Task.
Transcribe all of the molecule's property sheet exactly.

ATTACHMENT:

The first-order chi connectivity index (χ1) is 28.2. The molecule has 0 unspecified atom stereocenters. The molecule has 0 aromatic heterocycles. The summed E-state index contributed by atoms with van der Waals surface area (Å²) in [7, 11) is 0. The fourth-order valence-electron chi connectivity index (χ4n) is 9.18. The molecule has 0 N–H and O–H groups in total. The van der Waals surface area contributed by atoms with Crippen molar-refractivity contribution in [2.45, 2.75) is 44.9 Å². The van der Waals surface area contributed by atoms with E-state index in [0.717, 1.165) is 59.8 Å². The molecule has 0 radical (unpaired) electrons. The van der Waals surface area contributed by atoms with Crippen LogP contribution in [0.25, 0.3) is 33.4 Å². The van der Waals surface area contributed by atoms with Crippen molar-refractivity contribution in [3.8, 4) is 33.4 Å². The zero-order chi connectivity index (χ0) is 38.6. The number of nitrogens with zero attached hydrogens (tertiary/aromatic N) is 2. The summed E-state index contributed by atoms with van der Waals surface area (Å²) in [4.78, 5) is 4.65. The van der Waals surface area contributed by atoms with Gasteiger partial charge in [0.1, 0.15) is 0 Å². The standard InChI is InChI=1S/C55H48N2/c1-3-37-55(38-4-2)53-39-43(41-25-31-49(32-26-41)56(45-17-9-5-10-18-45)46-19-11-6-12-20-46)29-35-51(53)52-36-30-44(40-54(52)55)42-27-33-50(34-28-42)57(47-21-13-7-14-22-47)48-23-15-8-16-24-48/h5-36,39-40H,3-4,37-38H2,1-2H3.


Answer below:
The first-order chi connectivity index (χ1) is 28.2. The molecule has 0 unspecified atom stereocenters. The molecule has 0 aromatic heterocycles. The summed E-state index contributed by atoms with van der Waals surface area (Å²) in [7, 11) is 0. The fourth-order valence-electron chi connectivity index (χ4n) is 9.18. The molecule has 0 N–H and O–H groups in total. The van der Waals surface area contributed by atoms with Crippen molar-refractivity contribution in [2.45, 2.75) is 44.9 Å². The van der Waals surface area contributed by atoms with E-state index in [0.717, 1.165) is 59.8 Å². The molecule has 0 radical (unpaired) electrons. The van der Waals surface area contributed by atoms with Crippen LogP contribution in [0.25, 0.3) is 33.4 Å². The van der Waals surface area contributed by atoms with Crippen molar-refractivity contribution in [3.8, 4) is 33.4 Å². The zero-order chi connectivity index (χ0) is 38.6. The number of nitrogens with zero attached hydrogens (tertiary/aromatic N) is 2. The summed E-state index contributed by atoms with van der Waals surface area (Å²) in [4.78, 5) is 4.65. The van der Waals surface area contributed by atoms with Gasteiger partial charge in [0.1, 0.15) is 0 Å². The standard InChI is InChI=1S/C55H48N2/c1-3-37-55(38-4-2)53-39-43(41-25-31-49(32-26-41)56(45-17-9-5-10-18-45)46-19-11-6-12-20-46)29-35-51(53)52-36-30-44(40-54(52)55)42-27-33-50(34-28-42)57(47-21-13-7-14-22-47)48-23-15-8-16-24-48/h5-36,39-40H,3-4,37-38H2,1-2H3.